Image source: Getty Images.

While the price of oil improved during the second quarter, that didn't provide any boost to the offshore drilling sector. Instead, the downward pressure on Oceaneering International's (OII -2.90%) financial results remained in full force weighing on profitability, both sequentially and year over year. Unfortunately, the company doesn't see that trend reversing this year.

Oceaneering results: The raw numbers


Q2 2016 Actuals

Q2 2015 Actuals

Growth (YOY)


$625.5 million

$810.3 million


Net Income

$22.3 million

$65.5 million


Adjusted EPS




Data source: Oceaneering International.

What happened with Oceaneering this quarter? 

The offshore market remains very challenged.

  • Revenue and income from operations across all of the company's five segments declined year over year. However, revenue did increase by 3% over the first quarter thanks to an uptick in revenue at three of its five segments. Meanwhile, operating income declined 20% from last quarter, though without the impact of bad debt that decline moderated to 8% thanks in part to a slight increase in profitability at two of its segments.
  • The biggest weight this quarter was the remotely operated vehicles segment. Revenue declined 35% year over year and 5% sequentially to $139.6 million due to a 6% reduction in revenue per day on hire while utilization remained unchanged at 55%. That was actually a weaker result than the one just turned in by rival Helix Energy Solutions' (HLX -1.49%) robotics division. Robotics revenue at Helix Energy Services jumped 22% sequentially thanks to an improvement in utilization from 39% to 48% due to a seasonal activity increase in the North Sea.
  • Oceaneering's subsea products segment was also weak, with revenue declining 20% year over year and 2% sequentially. Meanwhile, weaker margins weighed on earnings, which were down 32% from last year's second quarter and 24% from last quarter. Margins are expected to weaken even further this year due to competitive pricing.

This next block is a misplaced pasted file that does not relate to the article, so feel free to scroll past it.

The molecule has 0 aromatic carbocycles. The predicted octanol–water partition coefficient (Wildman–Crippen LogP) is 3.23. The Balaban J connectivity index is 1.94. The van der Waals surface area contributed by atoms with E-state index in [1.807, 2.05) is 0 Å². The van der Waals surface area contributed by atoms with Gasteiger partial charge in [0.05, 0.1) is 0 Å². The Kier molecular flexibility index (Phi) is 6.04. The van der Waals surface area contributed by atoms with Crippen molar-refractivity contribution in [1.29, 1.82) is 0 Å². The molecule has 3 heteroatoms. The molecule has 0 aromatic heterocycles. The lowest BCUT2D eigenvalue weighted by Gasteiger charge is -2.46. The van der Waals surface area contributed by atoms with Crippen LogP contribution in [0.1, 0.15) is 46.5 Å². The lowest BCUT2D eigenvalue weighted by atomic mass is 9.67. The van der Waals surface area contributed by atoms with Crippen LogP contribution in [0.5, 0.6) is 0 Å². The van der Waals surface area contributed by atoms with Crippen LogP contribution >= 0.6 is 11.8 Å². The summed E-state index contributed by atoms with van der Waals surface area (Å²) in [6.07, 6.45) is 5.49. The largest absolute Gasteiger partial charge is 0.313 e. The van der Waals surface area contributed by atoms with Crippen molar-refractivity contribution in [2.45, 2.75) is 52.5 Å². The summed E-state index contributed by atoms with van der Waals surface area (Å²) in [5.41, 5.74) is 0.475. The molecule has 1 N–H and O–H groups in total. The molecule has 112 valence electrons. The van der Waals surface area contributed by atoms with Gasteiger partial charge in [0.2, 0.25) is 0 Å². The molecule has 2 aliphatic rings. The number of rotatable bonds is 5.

• On the bright side, the company's asset integrity, subsea projects, and advanced technologies segments all recorded a sequential uptick in revenue. In subsea projects, the Ocean Alliance returned to work after a scheduled drydocking. Meanwhile, advanced technologies benefited from increased engineering services and support for the U.S. Navy. Finally, while asset integrity's revenue was up, it operated in the red due to a bad debt expense.

What management had to say 

As CEO Kevin McEvoy said about the quarter:

Despite the ongoing challenging offshore market environment, we are pleased that each of our operating segments remained profitable, excluding the negative impact of the bad debt expense. Relative to our peers, overall EBITDA margin of 15% is noteworthy.

Oceaneering has done an admirable job to stay in the black during the downturn. That's more than Helix Energy Solutions can say after it reported another loss last quarter. So far this year Helix lost $38.5 million, after earning $17.7 million over the same time frame last year. Because of its mounting losses Helix recently sold $38.8 million in stock to bolster its balance sheet.

Looking forward 

Oceaneering's ability to remain profitable is growing less certain given its outlook for the rest of the year. According to McEvoy:

With continued limited visibility, we are expecting that the second half of 2016 will be weaker than the first half. We expect lower operating income contributions from Subsea Products and ROVs, partially offset by an increase in Advanced Technologies, while other segment results should be relatively flat on an adjusted basis. We are continuing to focus our operations on proactively working with our customers to develop cost effective and efficient solutions that may enable more projects to progress despite a low commodity price.

Oceaneering, like many others in the industry, is just trying to navigate the currently tough conditions the best it can as it awaits the eventual offshore market recovery. Unfortunately, that recovery could still be a long way off given where oil prices are at the moment and the possibility that it could be 12-18 months after the oil market rebalances before the offshore sector starts to recover. That said, unlike most offshore peers, Oceaneering has lots of liquidity and relatively low debt, which puts it in a better position to wait for the rebound.